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Chase v. Lop Capital, LLC

United States District Court, D. South Carolina, Charleston Division

February 27, 2017

Nelson S. Chase, Esq., Plaintiff,
v.
LOP Capital, LLC, Strategic Lending Solutions, LLC, Brian Knight, and Michael Loprieno, Defendants.

          ORDER AND OPINION

          Bruce Howe Hendricks United States District Judge

         On January 15, 2013, this civil action was removed from state court. In accordance with 28 U.S.C. § 636(b)(1) and Local Civil Rule 73.02 D.S.C., this matter was referred to United States Magistrate Judge Kevin F. McDonald, for consideration of pretrial matters. After a settlement was reached by the parties, Plaintiff filed a motion to compel, among other things. On January 27, 2017, the Magistrate Judge prepared a thorough Report and Recommendation (“Report”), which recommends denying Plaintiff's various motions. (ECF No. 242.) Plaintiff filed timely objections to the Report. (ECF No. 250.) Defendant Knight filed a “motion to reconsider order of entry of judgment”, which is better characterized as an objection to the Report. (ECF No. 251.) For the reasons set forth herein, the Court adopts the Report in part and directs Plaintiff to file an amended Confession of Judgment #1 if appropriate.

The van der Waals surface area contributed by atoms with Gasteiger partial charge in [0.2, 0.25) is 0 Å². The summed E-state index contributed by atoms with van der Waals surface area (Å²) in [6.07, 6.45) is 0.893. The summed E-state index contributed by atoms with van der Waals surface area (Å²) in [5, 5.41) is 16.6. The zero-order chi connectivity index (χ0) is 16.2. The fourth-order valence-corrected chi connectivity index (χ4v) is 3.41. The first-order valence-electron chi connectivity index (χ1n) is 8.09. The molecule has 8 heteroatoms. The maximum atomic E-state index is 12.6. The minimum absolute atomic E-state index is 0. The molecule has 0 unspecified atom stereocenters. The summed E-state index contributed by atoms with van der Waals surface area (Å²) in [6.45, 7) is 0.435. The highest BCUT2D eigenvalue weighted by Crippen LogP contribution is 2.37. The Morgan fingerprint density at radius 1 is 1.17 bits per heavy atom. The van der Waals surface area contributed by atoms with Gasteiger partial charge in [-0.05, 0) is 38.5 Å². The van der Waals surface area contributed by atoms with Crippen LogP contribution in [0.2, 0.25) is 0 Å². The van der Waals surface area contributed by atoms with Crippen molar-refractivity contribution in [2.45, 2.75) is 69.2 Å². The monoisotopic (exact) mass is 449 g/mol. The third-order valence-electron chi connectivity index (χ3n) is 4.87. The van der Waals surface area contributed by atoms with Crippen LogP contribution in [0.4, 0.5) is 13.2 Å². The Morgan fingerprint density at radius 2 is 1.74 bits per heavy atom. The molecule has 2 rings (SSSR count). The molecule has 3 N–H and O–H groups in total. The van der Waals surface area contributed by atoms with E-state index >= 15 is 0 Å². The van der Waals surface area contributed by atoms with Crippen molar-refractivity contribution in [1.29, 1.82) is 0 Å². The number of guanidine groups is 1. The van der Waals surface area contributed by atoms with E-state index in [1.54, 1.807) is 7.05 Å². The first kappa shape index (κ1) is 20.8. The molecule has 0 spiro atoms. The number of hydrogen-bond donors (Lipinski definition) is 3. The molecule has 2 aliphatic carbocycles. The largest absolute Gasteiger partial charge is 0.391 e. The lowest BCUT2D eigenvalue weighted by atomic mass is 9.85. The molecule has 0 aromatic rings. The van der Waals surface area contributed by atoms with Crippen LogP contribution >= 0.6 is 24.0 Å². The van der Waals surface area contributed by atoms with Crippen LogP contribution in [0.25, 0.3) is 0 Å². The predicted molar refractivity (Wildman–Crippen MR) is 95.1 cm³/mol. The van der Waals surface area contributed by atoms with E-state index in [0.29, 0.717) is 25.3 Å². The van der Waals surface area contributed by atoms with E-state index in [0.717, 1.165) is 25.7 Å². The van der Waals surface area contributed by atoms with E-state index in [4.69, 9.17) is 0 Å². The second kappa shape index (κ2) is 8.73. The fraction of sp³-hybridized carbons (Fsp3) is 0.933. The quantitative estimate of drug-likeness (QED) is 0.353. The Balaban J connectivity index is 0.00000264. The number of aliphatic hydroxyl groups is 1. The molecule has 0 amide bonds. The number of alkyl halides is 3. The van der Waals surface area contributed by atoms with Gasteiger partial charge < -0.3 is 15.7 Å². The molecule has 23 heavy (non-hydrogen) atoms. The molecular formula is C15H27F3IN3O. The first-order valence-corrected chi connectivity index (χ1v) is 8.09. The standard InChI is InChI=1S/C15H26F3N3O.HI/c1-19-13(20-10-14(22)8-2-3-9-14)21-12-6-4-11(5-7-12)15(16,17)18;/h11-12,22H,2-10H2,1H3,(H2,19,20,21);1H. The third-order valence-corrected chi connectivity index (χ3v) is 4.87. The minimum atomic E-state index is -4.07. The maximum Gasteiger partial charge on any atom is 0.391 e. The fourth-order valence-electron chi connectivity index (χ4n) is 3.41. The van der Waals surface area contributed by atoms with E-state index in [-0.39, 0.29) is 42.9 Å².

BACKGROUND AND PROCEDURAL HISTORY[1]

         The Report sets forth in detail the relevant facts and standards of law, and the Court incorporates them and summarizes below only in relevant part. Plaintiff represented one or more of the defendants in several civil actions arising out of the same operative facts and sharing a common objective; namely, obtaining satisfaction of a deficiency judgment. On December 17, 2012, Plaintiff filed the instant action against the defendants in state court, which was later removed to federal court. In his second amended complaint, Plaintiff alleged claims for breach of written contract, breach of oral contract, fraud, fraudulent misrepresentation and conspiracy to commit fraud, and quantum meruit. He alleged that the defendants owed him $272, 431.31 in attorney's fees and costs. On October 14, 2013, the defendants filed their answer to Plaintiff's second amended complaint, alleging counterclaims against Plaintiff for legal malpractice, breach of contract, intentional interference with prospective contractual relations, tortious interference with existing contractual relations, and unjust enrichment. On October 16, 2014, this Court granted summary judgment to the defendants on Plaintiff's claims for fraud, fraudulent misrepresentation, and conspiracy to commit fraud.